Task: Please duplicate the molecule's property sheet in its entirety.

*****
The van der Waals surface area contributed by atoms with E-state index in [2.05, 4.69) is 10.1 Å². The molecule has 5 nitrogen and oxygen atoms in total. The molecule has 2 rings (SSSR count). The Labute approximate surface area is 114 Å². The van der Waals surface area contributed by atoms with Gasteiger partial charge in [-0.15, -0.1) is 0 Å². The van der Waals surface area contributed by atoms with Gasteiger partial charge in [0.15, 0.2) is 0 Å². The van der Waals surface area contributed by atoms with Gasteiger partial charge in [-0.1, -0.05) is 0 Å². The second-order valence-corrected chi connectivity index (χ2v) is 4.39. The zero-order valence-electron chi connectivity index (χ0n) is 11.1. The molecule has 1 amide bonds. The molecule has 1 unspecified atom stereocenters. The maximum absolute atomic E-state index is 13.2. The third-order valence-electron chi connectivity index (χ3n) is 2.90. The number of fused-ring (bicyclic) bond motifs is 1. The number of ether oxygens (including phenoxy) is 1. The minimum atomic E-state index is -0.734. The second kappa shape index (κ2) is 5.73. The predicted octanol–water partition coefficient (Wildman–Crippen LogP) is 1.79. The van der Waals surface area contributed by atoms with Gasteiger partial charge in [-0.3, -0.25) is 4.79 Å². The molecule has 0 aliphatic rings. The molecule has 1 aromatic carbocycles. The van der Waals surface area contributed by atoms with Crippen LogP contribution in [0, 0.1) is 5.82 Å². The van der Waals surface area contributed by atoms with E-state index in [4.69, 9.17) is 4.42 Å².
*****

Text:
The van der Waals surface area contributed by atoms with E-state index in [2.05, 4.69) is 10.1 Å². The molecule has 5 nitrogen and oxygen atoms in total. The molecule has 2 rings (SSSR count). The Labute approximate surface area is 114 Å². The van der Waals surface area contributed by atoms with Gasteiger partial charge in [-0.15, -0.1) is 0 Å². The van der Waals surface area contributed by atoms with Gasteiger partial charge in [0.15, 0.2) is 0 Å². The van der Waals surface area contributed by atoms with Gasteiger partial charge in [-0.1, -0.05) is 0 Å². The second-order valence-corrected chi connectivity index (χ2v) is 4.39. The zero-order valence-electron chi connectivity index (χ0n) is 11.1. The molecule has 1 amide bonds. The molecule has 1 unspecified atom stereocenters. The maximum absolute atomic E-state index is 13.2. The third-order valence-electron chi connectivity index (χ3n) is 2.90. The number of fused-ring (bicyclic) bond motifs is 1. The number of ether oxygens (including phenoxy) is 1. The minimum atomic E-state index is -0.734. The second kappa shape index (κ2) is 5.73. The predicted octanol–water partition coefficient (Wildman–Crippen LogP) is 1.79. The van der Waals surface area contributed by atoms with Gasteiger partial charge in [-0.3, -0.25) is 4.79 Å². The molecule has 0 aliphatic rings. The molecule has 1 aromatic carbocycles. The van der Waals surface area contributed by atoms with Crippen LogP contribution in [0, 0.1) is 5.82 Å². The van der Waals surface area contributed by atoms with E-state index in [4.69, 9.17) is 4.42 Å².